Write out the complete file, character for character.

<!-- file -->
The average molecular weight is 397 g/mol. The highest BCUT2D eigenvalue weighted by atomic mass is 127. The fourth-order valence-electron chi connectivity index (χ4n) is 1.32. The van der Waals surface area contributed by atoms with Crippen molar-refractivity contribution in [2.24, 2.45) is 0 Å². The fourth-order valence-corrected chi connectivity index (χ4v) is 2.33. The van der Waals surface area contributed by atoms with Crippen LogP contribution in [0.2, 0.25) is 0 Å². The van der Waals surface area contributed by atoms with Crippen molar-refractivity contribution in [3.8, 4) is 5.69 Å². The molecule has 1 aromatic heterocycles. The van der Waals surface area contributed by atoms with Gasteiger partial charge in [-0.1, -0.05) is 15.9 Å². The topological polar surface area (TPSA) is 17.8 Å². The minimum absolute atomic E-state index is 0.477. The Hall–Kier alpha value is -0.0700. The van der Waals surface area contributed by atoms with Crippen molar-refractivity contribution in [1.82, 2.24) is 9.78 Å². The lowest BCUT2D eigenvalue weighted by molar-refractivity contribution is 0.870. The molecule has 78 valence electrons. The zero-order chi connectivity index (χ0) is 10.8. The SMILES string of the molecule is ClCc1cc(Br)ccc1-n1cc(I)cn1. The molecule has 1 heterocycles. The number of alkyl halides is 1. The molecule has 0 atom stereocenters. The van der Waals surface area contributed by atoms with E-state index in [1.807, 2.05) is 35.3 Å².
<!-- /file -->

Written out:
The average molecular weight is 397 g/mol. The highest BCUT2D eigenvalue weighted by atomic mass is 127. The fourth-order valence-electron chi connectivity index (χ4n) is 1.32. The van der Waals surface area contributed by atoms with Crippen molar-refractivity contribution in [2.24, 2.45) is 0 Å². The fourth-order valence-corrected chi connectivity index (χ4v) is 2.33. The van der Waals surface area contributed by atoms with Crippen LogP contribution in [0.2, 0.25) is 0 Å². The van der Waals surface area contributed by atoms with Crippen molar-refractivity contribution in [3.8, 4) is 5.69 Å². The molecule has 1 aromatic heterocycles. The van der Waals surface area contributed by atoms with Gasteiger partial charge in [-0.1, -0.05) is 15.9 Å². The topological polar surface area (TPSA) is 17.8 Å². The minimum absolute atomic E-state index is 0.477. The Hall–Kier alpha value is -0.0700. The van der Waals surface area contributed by atoms with Crippen molar-refractivity contribution in [1.82, 2.24) is 9.78 Å². The lowest BCUT2D eigenvalue weighted by molar-refractivity contribution is 0.870. The molecule has 78 valence electrons. The zero-order chi connectivity index (χ0) is 10.8. The SMILES string of the molecule is ClCc1cc(Br)ccc1-n1cc(I)cn1. The molecule has 1 heterocycles. The number of alkyl halides is 1. The molecule has 0 atom stereocenters. The van der Waals surface area contributed by atoms with E-state index in [1.807, 2.05) is 35.3 Å².